Over-Stimulating the Senses


Picture by Bryan Burke


We all have that one friend that loves to tell you their great adventures in painstaking detail. They drone on and on about every minor detail as if it makes some kind of impact on your senses. It takes them minutes, sometimes hours to get to their point and when they do they get that grin on their face like “you get it right” as you sit there smile plastered on and the hamster in your mind is panting for breath just trying to comprehend everything they just divulged. It is this type of overbearing stimulation of the senses that makes us lose interest.

Recently, while diving into the digital world of rough drafts, short stories and fanfiction I ran across a great story concept. I was so enthralled that someone had taken the opportunity to tackle such an interesting subject matter that I cracked open the draft and made a vow to ignore any grammatical errors that usually stuck out to me like a sore thumb. To my horror, I was suddenly facing down something even worse than the misuse of the English language. No, instead I was so overwhelmed with useless details and redundant descriptions that I couldn’t even force myself past the third page. What a tragedy to befall any reader who is attempting to enjoy the hard work of a writer. Such a bad taste was left in my mouth I refused to look further into that author’s work, fearing I would be yanked down the hole again.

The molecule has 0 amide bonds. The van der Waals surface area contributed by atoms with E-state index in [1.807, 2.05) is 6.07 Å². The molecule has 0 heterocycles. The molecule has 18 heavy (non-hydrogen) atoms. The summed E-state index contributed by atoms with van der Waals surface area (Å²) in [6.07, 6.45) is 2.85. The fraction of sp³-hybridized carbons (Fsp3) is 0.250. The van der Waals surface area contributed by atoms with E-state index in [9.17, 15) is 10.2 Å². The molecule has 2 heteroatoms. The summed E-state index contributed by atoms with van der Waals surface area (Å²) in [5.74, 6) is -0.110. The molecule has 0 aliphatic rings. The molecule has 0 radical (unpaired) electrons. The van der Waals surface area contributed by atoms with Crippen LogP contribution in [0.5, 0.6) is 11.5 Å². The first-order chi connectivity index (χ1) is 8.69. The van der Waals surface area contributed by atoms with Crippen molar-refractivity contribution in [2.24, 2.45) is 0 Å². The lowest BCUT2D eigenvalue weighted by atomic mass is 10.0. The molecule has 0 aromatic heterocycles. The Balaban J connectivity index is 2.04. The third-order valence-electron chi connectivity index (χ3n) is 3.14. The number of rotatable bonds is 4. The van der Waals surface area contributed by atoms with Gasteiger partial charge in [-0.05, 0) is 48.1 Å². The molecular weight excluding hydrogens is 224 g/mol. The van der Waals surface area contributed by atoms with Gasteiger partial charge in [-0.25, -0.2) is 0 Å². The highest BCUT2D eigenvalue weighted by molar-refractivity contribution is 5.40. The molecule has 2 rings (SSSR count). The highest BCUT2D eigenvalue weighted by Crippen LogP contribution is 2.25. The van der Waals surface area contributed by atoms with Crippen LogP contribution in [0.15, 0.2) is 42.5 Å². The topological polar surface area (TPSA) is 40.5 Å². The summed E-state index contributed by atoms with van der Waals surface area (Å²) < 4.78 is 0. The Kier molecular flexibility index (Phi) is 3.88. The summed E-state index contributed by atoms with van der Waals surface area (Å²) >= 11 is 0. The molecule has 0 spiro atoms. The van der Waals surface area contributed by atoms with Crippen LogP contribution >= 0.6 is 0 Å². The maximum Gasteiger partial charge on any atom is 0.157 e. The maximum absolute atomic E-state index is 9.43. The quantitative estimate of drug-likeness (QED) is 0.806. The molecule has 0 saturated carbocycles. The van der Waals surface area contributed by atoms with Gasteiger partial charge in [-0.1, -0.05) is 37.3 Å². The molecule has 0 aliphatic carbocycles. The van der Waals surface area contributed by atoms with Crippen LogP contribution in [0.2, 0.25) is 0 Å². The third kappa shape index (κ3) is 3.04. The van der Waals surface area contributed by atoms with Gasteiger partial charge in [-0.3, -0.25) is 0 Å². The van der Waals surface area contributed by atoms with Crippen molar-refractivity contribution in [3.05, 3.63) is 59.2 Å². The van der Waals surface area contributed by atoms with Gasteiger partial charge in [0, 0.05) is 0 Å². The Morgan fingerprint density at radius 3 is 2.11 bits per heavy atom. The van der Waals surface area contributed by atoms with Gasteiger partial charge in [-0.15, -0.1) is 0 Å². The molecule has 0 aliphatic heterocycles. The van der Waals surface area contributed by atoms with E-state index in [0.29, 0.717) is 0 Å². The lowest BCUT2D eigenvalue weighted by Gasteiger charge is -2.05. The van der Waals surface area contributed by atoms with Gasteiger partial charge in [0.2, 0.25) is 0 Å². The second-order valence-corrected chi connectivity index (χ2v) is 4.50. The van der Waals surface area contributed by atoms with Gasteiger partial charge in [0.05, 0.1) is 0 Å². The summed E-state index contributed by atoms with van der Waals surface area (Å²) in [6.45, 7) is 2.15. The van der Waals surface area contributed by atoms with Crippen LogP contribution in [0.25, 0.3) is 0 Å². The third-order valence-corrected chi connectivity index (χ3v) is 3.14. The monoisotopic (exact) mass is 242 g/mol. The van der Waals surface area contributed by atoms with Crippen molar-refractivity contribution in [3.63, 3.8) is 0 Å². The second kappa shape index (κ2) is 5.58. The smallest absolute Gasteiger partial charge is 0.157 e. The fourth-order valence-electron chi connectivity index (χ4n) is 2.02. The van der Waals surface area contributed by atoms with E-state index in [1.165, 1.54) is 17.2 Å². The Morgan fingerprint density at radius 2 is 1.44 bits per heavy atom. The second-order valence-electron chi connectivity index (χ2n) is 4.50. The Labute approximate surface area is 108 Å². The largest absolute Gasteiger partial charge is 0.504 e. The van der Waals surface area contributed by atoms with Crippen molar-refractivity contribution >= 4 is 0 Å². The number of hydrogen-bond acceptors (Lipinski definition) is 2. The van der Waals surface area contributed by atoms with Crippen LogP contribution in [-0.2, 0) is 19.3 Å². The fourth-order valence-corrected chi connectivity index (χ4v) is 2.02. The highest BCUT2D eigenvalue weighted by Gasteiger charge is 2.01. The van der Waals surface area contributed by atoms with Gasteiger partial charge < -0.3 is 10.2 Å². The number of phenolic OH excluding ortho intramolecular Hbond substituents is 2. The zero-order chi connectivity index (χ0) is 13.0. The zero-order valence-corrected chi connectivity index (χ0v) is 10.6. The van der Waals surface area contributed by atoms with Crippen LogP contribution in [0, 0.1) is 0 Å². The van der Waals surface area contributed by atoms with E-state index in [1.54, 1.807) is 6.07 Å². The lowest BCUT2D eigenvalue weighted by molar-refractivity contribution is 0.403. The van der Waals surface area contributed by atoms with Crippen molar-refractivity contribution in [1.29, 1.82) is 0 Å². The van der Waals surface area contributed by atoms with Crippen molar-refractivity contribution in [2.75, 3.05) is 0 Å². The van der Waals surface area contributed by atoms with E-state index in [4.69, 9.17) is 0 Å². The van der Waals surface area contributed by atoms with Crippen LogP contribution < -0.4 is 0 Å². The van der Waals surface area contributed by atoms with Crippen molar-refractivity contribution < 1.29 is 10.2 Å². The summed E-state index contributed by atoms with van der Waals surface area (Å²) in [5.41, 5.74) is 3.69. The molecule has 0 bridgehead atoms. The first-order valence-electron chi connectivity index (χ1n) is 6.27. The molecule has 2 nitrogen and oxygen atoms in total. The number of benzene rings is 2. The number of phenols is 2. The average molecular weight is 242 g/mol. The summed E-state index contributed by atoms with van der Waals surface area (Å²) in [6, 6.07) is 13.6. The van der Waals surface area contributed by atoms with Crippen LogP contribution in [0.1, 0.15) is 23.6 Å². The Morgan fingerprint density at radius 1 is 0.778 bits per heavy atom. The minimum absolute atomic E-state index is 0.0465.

This experience got me thinking, what exactly causes this issue? Aren’t writers supposed to provide a painting of the environment around their world for the reader to enjoy? Isn’t more detail and an understanding of the mental image we want to portray, important? All of these questions led to a long discussion that came to one conclusion: you have to let the reader use THEIR imagination, not yours.

Think for a moment about all of the accumulative experiences you have had in life. You relate certain words, smells or sense together due to this. Because no two people experience life the same, no two people will experience a book the same. What you may visualize as a tall dark and handsome man may not even be close to what your reader sees in their mind’s eye. Our job as writers isn’t to force a reader to conform to what we mentally see but instead to give just enough detail to engage the reader’s imagination and guide them through the story.

We must refrain from overstimulating or overwhelming our readers and have to keep in mind that while we may want every tiny detail we have imagined to make it on the paper, if it is not relevant or it bogs down the reader’s ability to enjoy our work, it needs to be trimmed down. So get a friendly review from a peer or an official editor and see where you can shave off some of the excess.

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